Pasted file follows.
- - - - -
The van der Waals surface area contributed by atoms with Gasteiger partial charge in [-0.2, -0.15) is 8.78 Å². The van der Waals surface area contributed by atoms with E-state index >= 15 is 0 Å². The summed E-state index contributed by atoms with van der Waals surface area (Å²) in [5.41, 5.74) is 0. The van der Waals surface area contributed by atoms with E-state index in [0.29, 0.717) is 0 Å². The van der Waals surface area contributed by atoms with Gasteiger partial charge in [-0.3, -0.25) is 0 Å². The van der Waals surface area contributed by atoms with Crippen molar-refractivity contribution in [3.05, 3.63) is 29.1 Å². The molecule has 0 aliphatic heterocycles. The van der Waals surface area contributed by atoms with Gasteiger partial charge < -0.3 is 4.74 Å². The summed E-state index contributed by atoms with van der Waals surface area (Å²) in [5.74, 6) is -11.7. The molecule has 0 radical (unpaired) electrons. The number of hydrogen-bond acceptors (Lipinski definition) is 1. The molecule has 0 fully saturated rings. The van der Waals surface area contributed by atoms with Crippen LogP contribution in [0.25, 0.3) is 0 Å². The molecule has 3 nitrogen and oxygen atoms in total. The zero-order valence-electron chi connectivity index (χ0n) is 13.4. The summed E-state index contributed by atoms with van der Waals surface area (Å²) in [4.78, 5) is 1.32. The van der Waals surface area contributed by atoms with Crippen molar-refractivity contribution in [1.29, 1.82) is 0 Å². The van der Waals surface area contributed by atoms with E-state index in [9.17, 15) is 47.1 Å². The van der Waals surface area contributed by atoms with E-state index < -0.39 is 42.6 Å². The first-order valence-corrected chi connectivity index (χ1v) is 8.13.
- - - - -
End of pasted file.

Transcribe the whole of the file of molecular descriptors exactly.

The van der Waals surface area contributed by atoms with Gasteiger partial charge in [-0.2, -0.15) is 8.78 Å². The van der Waals surface area contributed by atoms with E-state index >= 15 is 0 Å². The summed E-state index contributed by atoms with van der Waals surface area (Å²) in [5.41, 5.74) is 0. The van der Waals surface area contributed by atoms with E-state index in [0.29, 0.717) is 0 Å². The van der Waals surface area contributed by atoms with Gasteiger partial charge in [-0.3, -0.25) is 0 Å². The van der Waals surface area contributed by atoms with Crippen molar-refractivity contribution in [3.05, 3.63) is 29.1 Å². The molecule has 0 aliphatic heterocycles. The van der Waals surface area contributed by atoms with Gasteiger partial charge < -0.3 is 4.74 Å². The summed E-state index contributed by atoms with van der Waals surface area (Å²) in [5.74, 6) is -11.7. The molecule has 0 radical (unpaired) electrons. The number of hydrogen-bond acceptors (Lipinski definition) is 1. The molecule has 0 fully saturated rings. The van der Waals surface area contributed by atoms with Crippen LogP contribution in [0.25, 0.3) is 0 Å². The molecule has 3 nitrogen and oxygen atoms in total. The zero-order valence-electron chi connectivity index (χ0n) is 13.4. The summed E-state index contributed by atoms with van der Waals surface area (Å²) in [4.78, 5) is 1.32. The van der Waals surface area contributed by atoms with Crippen molar-refractivity contribution in [1.29, 1.82) is 0 Å². The van der Waals surface area contributed by atoms with E-state index in [9.17, 15) is 47.1 Å². The van der Waals surface area contributed by atoms with E-state index < -0.39 is 42.6 Å². The first-order valence-corrected chi connectivity index (χ1v) is 8.13.